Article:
Tobin Heath aims to be Manchester United’s disrupter-in-chief


The arrival at Manchester City of the USA World Cup-winning midfielders Rose Lavelle, who scored in the 2019 final, and Sam Mewis and the shock post-deadline day announcement that Alex Morgan had signed for Tottenham dominated international headlines. But Manchester United’s recruitment of the forwards Christen Press and Tobin Heath has seen a quieter, but perhaps more knowing, excitement build over the American influx into England’s top flight.

United are relatively new to women’s football but the addition of two World Cup winners, adding balance to a team packed with young talent, has shown they do not want to coast through the season propping up the three teams that dominate the Women’s Super League. They want to disrupt.

That is perhaps what makes their acquisition of Heath (who skipped high school football in her senior year, having committed to the University of North Carolina so she could play with boys), in particular, so exciting. She is a disrupter who thrives on placing herself in “uncomfortable situations”. A quick YouTube search will uncover clip after clip of the dynamic 32-year-old tricking, flicking and chipping her way around opponents. So the decision to join a team upsetting the usual order, while a little forced by the pandemic, was easy.

It “all happened fairly quickly”, says Health, speaking to the media for the first time from her apartment in Manchester, fresh out of quarantine. “The club bringing over Christen and I shows that they’re very ambitious; that they want to compete now, they don’t want to wait, and that’s exactly what I love to do.”

The two-times World Cup winner and twice Olympic gold medallist received glowing reviews of the manager, Casey Stoney, which also helped push through the move from Portland Thorns.

“It’s a young ambitious programme – they’re only a few years old,” says a free spirit who reportedly sofa-surfed after college because she missed dormitory life. “I was really drawn in by Casey Stoney and her reputation. When I was first asking about the club, trying to get intel, it was incredible how highly she was spoken of.

“I feel like she’s a show-not-tell manager. She shows you exactly how she wants the team to be, the culture of the team, by her own actions. And I think that comes with a lot of respect from the dressing room.”

The launch of an in-house women’s team by one of the biggest clubs in the world had not gone unnoticed in 2018. “Christen and I were talking about this. I remember when Manchester United came into the league and I remember saying: ‘Wow, this is huge. This is huge for a club like this to have a women’s team.’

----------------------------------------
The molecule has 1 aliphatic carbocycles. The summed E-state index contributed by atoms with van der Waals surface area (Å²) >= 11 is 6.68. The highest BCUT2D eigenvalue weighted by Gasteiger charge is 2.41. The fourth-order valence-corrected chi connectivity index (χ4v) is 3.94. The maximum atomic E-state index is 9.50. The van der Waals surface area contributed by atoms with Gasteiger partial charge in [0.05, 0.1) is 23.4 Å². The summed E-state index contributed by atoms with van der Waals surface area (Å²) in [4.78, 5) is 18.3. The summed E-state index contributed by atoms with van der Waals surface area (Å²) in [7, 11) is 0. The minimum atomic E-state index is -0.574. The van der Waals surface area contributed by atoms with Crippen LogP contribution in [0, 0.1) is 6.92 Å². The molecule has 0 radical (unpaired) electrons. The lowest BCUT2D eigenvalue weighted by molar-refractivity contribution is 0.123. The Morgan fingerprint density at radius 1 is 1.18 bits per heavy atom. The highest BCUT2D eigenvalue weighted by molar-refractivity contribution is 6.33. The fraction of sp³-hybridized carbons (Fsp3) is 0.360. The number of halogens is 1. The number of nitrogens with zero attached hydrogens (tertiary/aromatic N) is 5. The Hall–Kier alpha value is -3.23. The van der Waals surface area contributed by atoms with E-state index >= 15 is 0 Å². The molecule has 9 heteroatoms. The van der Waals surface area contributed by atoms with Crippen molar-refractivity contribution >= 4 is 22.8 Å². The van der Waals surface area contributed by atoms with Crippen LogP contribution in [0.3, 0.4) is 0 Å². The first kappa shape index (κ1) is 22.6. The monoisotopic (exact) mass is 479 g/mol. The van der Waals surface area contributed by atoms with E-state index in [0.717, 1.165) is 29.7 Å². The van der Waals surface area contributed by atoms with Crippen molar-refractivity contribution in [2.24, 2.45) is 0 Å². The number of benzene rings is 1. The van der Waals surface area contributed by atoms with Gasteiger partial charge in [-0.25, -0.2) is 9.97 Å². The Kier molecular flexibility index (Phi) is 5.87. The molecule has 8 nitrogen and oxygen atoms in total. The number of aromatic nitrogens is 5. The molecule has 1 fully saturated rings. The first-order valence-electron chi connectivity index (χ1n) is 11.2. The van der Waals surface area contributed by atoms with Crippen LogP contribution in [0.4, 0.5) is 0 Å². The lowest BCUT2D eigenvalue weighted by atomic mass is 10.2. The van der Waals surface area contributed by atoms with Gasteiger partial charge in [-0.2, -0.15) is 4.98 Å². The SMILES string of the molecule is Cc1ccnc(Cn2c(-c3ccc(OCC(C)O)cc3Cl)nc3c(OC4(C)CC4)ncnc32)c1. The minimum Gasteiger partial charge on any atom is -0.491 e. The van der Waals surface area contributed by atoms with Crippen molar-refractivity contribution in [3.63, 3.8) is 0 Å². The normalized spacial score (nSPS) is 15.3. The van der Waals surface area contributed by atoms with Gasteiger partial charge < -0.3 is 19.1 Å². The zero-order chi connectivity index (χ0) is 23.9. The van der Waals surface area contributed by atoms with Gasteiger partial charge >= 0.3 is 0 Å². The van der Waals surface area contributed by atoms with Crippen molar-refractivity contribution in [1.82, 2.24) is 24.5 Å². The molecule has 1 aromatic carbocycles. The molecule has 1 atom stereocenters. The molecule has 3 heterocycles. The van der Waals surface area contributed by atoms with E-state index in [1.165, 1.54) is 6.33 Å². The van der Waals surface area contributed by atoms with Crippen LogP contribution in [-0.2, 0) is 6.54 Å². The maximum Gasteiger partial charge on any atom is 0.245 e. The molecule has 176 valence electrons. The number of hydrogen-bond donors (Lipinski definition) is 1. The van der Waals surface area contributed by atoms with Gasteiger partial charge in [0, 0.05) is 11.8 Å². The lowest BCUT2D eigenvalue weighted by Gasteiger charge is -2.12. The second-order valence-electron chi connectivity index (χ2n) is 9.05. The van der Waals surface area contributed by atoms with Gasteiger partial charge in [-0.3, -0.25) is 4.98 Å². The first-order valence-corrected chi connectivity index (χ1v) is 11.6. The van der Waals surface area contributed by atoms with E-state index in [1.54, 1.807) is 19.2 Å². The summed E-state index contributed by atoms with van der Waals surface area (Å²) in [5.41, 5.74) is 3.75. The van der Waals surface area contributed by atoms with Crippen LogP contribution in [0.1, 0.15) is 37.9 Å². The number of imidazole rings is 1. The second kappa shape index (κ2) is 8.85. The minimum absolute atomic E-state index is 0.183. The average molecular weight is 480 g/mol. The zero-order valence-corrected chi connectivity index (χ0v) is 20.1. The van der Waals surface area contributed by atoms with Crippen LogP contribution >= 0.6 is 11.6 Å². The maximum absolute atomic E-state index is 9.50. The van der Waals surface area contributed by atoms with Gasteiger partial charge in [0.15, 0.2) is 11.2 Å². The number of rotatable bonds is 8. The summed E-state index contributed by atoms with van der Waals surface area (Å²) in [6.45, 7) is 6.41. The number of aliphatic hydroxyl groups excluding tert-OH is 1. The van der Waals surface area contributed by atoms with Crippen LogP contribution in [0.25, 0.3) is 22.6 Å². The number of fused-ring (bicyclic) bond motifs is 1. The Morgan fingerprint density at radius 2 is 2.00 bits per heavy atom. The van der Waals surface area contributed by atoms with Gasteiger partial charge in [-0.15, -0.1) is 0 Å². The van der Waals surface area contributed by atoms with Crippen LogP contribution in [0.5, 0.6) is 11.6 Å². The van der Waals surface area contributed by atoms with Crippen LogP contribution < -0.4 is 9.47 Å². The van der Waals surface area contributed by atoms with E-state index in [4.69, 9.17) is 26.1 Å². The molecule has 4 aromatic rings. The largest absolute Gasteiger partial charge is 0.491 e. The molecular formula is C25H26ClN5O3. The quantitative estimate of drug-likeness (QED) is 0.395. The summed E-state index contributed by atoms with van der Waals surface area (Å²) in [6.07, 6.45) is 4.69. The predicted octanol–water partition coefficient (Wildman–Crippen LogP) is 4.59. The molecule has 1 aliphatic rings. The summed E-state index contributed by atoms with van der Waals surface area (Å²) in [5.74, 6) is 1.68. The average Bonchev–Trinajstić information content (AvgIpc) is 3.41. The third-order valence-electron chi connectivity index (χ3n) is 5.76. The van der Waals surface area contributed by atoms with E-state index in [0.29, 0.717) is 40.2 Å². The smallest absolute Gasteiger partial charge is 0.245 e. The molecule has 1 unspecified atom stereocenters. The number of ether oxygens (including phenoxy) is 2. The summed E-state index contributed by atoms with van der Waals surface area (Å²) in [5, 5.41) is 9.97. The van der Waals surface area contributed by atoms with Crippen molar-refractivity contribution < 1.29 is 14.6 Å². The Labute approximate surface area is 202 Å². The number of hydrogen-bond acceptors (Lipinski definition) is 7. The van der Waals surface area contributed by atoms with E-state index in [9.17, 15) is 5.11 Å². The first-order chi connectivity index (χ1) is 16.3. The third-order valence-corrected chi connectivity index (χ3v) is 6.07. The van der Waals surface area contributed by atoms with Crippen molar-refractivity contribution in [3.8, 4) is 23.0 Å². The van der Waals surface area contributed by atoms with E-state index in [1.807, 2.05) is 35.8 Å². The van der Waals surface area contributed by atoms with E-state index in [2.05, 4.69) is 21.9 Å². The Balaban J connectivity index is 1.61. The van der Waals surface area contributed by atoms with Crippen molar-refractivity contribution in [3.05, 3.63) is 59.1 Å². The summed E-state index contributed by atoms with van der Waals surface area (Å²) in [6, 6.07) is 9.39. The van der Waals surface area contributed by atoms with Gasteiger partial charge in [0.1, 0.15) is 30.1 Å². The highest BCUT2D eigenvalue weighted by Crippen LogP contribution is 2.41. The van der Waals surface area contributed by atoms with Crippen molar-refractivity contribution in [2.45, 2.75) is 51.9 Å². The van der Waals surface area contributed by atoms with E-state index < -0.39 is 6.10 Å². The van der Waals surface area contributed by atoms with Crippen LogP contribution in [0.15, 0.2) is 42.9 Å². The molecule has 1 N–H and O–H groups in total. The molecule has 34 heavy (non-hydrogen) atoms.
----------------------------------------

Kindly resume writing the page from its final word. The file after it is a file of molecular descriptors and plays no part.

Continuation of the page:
“It’s so important for clubs with all this tradition, history, power, influence to have a women’s team. We see it in America all the time; how much the badge and the club means. It’s so encouraging for the global game at large. Yeah, we need more of this.”

United may be a new experience for Heath, whose only other European football experience was a six-month spell with Paris Saint-Germain in the 2013-14 season, but Old Trafford isn’t. In 2012, at her second Olympics, she played twice there, including in an “epic” semi-final against Canada which the USA won in extra time having come from behind three times.

“It’s funny because I was actually at Old Trafford yesterday and it was bringing back a lot of memories,” says Heath, who has been working on a Lego model of the ground that can be glimpsed in the background. “I was nerding out before and during the Olympics when we played there.

“I had all the feels when going back. It’s almost elevated, it’s almost like a stage for the players and I always enjoyed that you can kind of just slip right off the edges.”

Her knowledge of English football comes from having grown up in the era when Premier League broadcast rights went global. “All of my football, even my introduction, even my coaches, most of them came from Europe, particularly England. So pretty much my whole footballing education and introduction was through English football.”

Although her play is more influenced by the South American-Brazilian style, she is a massive Arsenal fan.

“Oh, wow, yeah, you’re the first one to bring that up,” she laughs, when asked how it will feel to play Arsenal on 8 November. “I think it will be great. I mean obviously they’re a very talented team here in the WSL and, as well as a lot of the top teams here, they’ve strengthened particularly this year. It’s definitely going to be a different feeling. It already feels a little strange.”